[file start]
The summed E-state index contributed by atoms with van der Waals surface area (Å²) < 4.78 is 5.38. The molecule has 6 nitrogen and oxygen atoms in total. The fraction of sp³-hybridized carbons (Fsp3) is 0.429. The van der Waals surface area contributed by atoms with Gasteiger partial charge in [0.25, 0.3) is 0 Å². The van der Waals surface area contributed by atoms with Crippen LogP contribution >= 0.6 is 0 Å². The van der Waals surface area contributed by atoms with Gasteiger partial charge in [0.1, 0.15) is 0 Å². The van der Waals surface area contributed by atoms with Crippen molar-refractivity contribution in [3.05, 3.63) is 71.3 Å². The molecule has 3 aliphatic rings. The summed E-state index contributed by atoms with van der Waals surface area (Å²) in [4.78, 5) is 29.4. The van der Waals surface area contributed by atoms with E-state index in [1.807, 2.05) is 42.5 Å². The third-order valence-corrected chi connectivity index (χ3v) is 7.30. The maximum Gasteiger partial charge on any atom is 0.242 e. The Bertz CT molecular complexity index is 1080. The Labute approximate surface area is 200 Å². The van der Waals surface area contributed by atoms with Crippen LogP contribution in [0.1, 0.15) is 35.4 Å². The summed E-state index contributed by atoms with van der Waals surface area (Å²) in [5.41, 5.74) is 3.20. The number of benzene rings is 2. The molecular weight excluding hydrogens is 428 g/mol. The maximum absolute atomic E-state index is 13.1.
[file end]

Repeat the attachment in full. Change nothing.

The summed E-state index contributed by atoms with van der Waals surface area (Å²) < 4.78 is 5.38. The molecule has 6 nitrogen and oxygen atoms in total. The fraction of sp³-hybridized carbons (Fsp3) is 0.429. The van der Waals surface area contributed by atoms with Gasteiger partial charge in [0.25, 0.3) is 0 Å². The van der Waals surface area contributed by atoms with Crippen LogP contribution >= 0.6 is 0 Å². The van der Waals surface area contributed by atoms with Gasteiger partial charge in [0.1, 0.15) is 0 Å². The van der Waals surface area contributed by atoms with Crippen molar-refractivity contribution in [3.05, 3.63) is 71.3 Å². The molecule has 3 aliphatic rings. The summed E-state index contributed by atoms with van der Waals surface area (Å²) in [4.78, 5) is 29.4. The van der Waals surface area contributed by atoms with E-state index in [1.807, 2.05) is 42.5 Å². The third-order valence-corrected chi connectivity index (χ3v) is 7.30. The maximum Gasteiger partial charge on any atom is 0.242 e. The Bertz CT molecular complexity index is 1080. The Labute approximate surface area is 200 Å². The van der Waals surface area contributed by atoms with Crippen LogP contribution in [0.1, 0.15) is 35.4 Å². The summed E-state index contributed by atoms with van der Waals surface area (Å²) in [5.41, 5.74) is 3.20. The number of benzene rings is 2. The molecular weight excluding hydrogens is 428 g/mol. The maximum absolute atomic E-state index is 13.1.